The project has been years in the making and not without controversy as disputes initially rose over its proximity to a U.S. military installation and environmentalists raised concerns about effects on wildlife.

    It took federal land managers years to review the project's potential effects on everything — from the rural desert landscape the lines would cross to historical resources scattered throughout several counties in the southern half of the state. White Sands Missile Range, Holloman Air Force Base and officials at New Mexico's spaceport also weighed in.

    In Arizona, regulators gave their approval for the lines in 2015 following more than a dozen public hearings.

  • N.M.’s delegation fights to keep LANL’s plutonium pit plan on track

    A federal judge’s June 7 decision to side with South Carolina in blocking the Department of Energy’s plans for the Savannah River Site should not affect the Los Alamos National Laboratory’s own plutonium pit manufacturing plans, congressional officials said Tuesday.

    In May, the National Nuclear Security Administration announced a plan to divide plutonium pit manufacturing between the Los Alamos National Laboratory and the Savannah River Site in South Carolina. The plan called for LANL to manufacture 30 plutonium pits per year by 2025 and the Savannah River Site to manufacture 50 pits per year by 2030, adding 80 pits to the nation’s nuclear stockpile each year.

    The plan included the shutdown and retooling of the Savannah River Site’s MOX facility, a facility that was being built to transform plutonium into reactor fuel.

    The plan was unpopular with New Mexico’s northern New Mexico congressional delegation, prompting the delegation to immediately take steps to ensure LANL’s continued role in plutonium pit production.

  • Tourism group picks visitor center sites

    Los Alamos County’s Tourism Task Force has developed a long list of possible locations to move the visitor’s center.
    The group decided to make the relocation its first priority last month, in order to provide visitors with a more visible space.

    The task force came up with a list of 21 possible sites June 5, and will prioritize the list in the next few months, before the list is submitted to county council for approval.

    Locations include: the Smith’s Marketplace parking lot, the Mari-Mac parking lot, the Shriner’s building on Trinity Avenue, a vacant parcel on 20th Street, a vacant property on Deacon Street, West Ashley Pond, The center’s present location at 109 Central Park Square, 1789 Central Ave., Main Gate Park, Hilltop, the “old Smith’s” at Mari-Mac Shopping Center, Fuller Lodge, the Los Alamos Post Office, 1010 Central Ave., 1350 Central Ave., the C.B. Fox Mattress Store, 104 Central Park Square, Los Alamos National Laboratory’s Community Programs Office and 110 Eastgate Drive.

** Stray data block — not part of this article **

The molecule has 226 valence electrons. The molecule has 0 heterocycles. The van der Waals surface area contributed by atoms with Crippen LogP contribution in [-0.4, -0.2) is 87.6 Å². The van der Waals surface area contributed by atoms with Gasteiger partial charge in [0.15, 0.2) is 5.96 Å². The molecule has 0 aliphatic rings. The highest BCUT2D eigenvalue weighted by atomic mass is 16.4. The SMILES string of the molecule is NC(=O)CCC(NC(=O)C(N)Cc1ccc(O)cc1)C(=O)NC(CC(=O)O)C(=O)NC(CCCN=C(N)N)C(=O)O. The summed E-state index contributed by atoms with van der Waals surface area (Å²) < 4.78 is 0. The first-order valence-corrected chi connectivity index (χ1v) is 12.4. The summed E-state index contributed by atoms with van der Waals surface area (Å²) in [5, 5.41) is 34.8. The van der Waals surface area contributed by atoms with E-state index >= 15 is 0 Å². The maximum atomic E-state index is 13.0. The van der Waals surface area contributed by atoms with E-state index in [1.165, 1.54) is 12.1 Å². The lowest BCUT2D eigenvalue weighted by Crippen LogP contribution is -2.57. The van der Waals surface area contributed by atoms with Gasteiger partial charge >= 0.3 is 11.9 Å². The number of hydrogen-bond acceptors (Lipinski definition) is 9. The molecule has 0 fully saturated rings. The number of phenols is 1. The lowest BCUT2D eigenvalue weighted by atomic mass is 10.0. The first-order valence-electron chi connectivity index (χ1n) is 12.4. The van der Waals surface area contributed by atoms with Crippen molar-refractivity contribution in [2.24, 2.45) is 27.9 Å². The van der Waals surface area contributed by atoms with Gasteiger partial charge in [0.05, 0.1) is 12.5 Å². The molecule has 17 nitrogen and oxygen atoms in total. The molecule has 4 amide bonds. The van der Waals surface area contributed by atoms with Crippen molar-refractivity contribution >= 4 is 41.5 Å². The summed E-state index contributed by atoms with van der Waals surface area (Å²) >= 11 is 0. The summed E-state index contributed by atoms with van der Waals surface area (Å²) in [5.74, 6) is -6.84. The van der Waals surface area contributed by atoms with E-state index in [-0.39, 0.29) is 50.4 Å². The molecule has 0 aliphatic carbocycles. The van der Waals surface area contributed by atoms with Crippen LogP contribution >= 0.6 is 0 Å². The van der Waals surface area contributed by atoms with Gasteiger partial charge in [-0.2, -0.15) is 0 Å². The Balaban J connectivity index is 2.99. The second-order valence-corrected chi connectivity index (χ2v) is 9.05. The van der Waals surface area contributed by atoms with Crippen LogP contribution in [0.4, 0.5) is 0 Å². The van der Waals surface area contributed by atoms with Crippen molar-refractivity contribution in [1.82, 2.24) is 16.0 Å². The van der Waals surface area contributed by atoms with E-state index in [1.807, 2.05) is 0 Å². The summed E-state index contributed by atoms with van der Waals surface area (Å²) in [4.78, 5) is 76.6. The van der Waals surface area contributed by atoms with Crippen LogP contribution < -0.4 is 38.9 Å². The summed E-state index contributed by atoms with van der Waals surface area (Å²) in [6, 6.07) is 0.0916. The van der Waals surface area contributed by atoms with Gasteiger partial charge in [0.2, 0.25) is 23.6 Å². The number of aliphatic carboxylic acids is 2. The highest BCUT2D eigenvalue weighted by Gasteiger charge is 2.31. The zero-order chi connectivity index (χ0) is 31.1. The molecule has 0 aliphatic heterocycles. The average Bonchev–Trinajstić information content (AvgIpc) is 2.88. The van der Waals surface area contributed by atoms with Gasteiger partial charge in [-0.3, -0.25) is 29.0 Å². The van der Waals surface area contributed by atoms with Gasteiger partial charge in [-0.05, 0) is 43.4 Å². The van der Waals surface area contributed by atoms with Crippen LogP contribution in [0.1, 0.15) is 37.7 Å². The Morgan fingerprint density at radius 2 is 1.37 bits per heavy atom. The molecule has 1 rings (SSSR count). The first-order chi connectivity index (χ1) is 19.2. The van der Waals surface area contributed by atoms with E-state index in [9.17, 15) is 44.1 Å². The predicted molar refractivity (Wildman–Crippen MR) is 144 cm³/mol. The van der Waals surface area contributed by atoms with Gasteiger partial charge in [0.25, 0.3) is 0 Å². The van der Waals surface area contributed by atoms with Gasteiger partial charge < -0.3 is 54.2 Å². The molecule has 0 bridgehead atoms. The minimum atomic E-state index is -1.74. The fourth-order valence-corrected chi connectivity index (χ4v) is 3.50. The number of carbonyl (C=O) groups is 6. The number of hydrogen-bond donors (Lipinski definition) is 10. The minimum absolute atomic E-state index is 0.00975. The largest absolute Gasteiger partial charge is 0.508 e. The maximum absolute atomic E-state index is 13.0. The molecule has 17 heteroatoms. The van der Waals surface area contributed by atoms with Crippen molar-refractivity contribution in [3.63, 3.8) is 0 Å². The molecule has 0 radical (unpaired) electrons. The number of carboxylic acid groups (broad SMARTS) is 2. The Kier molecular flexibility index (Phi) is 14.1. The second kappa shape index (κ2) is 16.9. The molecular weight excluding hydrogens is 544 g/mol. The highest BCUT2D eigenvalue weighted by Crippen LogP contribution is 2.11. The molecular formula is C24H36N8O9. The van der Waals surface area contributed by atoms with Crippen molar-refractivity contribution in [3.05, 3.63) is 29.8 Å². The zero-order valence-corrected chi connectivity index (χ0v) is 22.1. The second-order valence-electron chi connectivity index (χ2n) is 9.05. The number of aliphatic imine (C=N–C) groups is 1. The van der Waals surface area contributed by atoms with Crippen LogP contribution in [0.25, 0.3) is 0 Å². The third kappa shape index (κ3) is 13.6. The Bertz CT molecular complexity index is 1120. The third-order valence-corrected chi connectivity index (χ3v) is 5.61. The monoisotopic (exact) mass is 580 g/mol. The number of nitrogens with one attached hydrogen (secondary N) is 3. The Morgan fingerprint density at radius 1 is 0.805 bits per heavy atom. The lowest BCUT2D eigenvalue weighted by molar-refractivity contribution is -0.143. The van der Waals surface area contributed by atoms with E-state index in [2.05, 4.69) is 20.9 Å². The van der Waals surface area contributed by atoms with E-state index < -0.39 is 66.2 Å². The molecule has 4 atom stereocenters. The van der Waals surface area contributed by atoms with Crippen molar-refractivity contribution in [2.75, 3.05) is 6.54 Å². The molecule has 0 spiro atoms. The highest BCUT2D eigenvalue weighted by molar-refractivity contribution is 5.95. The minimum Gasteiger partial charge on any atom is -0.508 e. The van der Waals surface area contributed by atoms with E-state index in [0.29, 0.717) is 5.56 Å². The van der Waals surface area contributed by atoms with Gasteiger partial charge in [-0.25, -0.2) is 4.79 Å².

The task force came up with the unofficial list during a brainstorming session. Some task members were assigned a site, where they will come up with a list of desirable criteria for each one. Those with highest points of desirability will be considered for the visitor center’s new location.

  • Inaugural pride festival an event for ‘everybody’

    Organizers of the first Los Alamos Pride Festival want their event to reflect the same belief of their community, the ideal that Los Alamos is for everybody.

    “The purpose is to be making a statement in Los Alamos, the statement that we support everybody,” said George Marsden, the assistant director of the Los Alamos Teen Center. “This community is for everybody and this would be a great chance to experience this in Los Alamos.”

    The event will be from 4-7 p.m. Friday at Fuller Lodge.

    “For me, coming from the standpoint of someone who works with youth in the community, the big thing is that this is a chance to let LGBTQ+ youth know that they’re important, that they matter, that they’re amazing just how they are and for just who they are,” Marsden said. “That’s a major issue around the country, but certainly a major issue in our community. Lots of those youth don’t feel valued, they don’t feel OK and that leads to kids having a hard time and higher suicide rates, things like that.”

    The festival will feature a karaoke sing-a-long, lawn games, face/body painting, a coming out door, a story time blanket and an over the rainbow bubble challenge, as well as an education station and information provided by local LGBTQ+ organizations and partners.

  • LANL designates restricted airspace where unauthorized drone flights prohibited, including additional ‘No Drone Zone’

    Los Alamos National Laboratory has deployed a system to counter all unauthorized unmanned aircraft systems over its restricted airspace and an additional Federal Aviation Administration-designated “No Drone Zone.”

    The system is government-authorized and is in a testing phase.

    “All airspace over the laboratory is protected right now against unauthorized drone or UAS flights,” said Michael Lansing, head of the laboratory’s security operations. “We can detect and track a UAS and if it poses a threat we have the ability to disrupt control of the system, seize or exercise control, confiscate, or use reasonable force to disable, damage or destroy the UAS.”

    LANL worked in collaboration with the National Nuclear Security Administration and FAA to implement the system.

    With legal authority granted by Congress through the 2017 National Defense Authorization Act (NDAA), the NNSA has the enhanced ability to protect its facilities from any UAS that may pose a threat to the safety or security of assets and personnel, according to LANL.

    The Counter-UAS program at Los Alamos will be the blueprint for future programs at three other NNSA sites.

    Systems are planned for the Pantex Plant in Texas, the Y-12 facility in Tennessee, and the National Nuclear Security Site in Nevada.